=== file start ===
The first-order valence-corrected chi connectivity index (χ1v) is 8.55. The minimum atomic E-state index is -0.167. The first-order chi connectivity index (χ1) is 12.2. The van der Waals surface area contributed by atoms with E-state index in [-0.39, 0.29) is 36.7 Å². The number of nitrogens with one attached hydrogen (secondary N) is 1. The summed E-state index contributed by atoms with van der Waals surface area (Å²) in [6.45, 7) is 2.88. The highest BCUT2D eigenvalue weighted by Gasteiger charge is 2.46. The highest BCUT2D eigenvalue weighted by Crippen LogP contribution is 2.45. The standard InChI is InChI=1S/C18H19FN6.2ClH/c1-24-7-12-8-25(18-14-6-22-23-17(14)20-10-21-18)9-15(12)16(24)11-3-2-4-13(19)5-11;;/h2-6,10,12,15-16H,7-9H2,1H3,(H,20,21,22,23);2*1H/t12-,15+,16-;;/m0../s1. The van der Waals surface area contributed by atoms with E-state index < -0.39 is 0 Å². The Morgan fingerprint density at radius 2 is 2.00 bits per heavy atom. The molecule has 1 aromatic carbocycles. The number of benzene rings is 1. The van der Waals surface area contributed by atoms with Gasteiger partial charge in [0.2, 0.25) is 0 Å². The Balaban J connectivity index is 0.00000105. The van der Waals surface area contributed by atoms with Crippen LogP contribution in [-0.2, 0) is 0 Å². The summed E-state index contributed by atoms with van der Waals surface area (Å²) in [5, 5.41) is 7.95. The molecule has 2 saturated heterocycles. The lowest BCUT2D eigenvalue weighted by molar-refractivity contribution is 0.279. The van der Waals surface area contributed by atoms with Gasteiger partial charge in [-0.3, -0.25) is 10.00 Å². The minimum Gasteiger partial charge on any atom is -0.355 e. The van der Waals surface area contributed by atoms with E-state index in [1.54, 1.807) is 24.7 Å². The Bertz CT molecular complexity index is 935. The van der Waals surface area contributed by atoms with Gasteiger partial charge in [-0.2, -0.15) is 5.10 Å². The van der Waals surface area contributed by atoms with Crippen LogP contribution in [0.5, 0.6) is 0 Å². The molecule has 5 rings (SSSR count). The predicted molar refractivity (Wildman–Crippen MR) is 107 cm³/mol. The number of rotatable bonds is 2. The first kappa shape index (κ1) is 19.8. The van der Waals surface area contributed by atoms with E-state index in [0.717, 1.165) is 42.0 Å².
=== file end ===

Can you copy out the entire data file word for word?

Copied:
The first-order valence-corrected chi connectivity index (χ1v) is 8.55. The minimum atomic E-state index is -0.167. The first-order chi connectivity index (χ1) is 12.2. The van der Waals surface area contributed by atoms with E-state index in [-0.39, 0.29) is 36.7 Å². The number of nitrogens with one attached hydrogen (secondary N) is 1. The summed E-state index contributed by atoms with van der Waals surface area (Å²) in [6.45, 7) is 2.88. The highest BCUT2D eigenvalue weighted by Gasteiger charge is 2.46. The highest BCUT2D eigenvalue weighted by Crippen LogP contribution is 2.45. The standard InChI is InChI=1S/C18H19FN6.2ClH/c1-24-7-12-8-25(18-14-6-22-23-17(14)20-10-21-18)9-15(12)16(24)11-3-2-4-13(19)5-11;;/h2-6,10,12,15-16H,7-9H2,1H3,(H,20,21,22,23);2*1H/t12-,15+,16-;;/m0../s1. The van der Waals surface area contributed by atoms with E-state index < -0.39 is 0 Å². The Morgan fingerprint density at radius 2 is 2.00 bits per heavy atom. The molecule has 1 aromatic carbocycles. The number of benzene rings is 1. The van der Waals surface area contributed by atoms with Gasteiger partial charge in [0.2, 0.25) is 0 Å². The Balaban J connectivity index is 0.00000105. The van der Waals surface area contributed by atoms with Crippen LogP contribution in [-0.2, 0) is 0 Å². The summed E-state index contributed by atoms with van der Waals surface area (Å²) in [5, 5.41) is 7.95. The molecule has 2 saturated heterocycles. The lowest BCUT2D eigenvalue weighted by molar-refractivity contribution is 0.279. The van der Waals surface area contributed by atoms with Gasteiger partial charge in [-0.3, -0.25) is 10.00 Å². The minimum Gasteiger partial charge on any atom is -0.355 e. The van der Waals surface area contributed by atoms with E-state index in [1.54, 1.807) is 24.7 Å². The Bertz CT molecular complexity index is 935. The van der Waals surface area contributed by atoms with Gasteiger partial charge in [-0.2, -0.15) is 5.10 Å². The van der Waals surface area contributed by atoms with Crippen LogP contribution in [0.5, 0.6) is 0 Å². The molecule has 5 rings (SSSR count). The predicted molar refractivity (Wildman–Crippen MR) is 107 cm³/mol. The number of rotatable bonds is 2. The first kappa shape index (κ1) is 19.8. The van der Waals surface area contributed by atoms with E-state index in [0.717, 1.165) is 42.0 Å².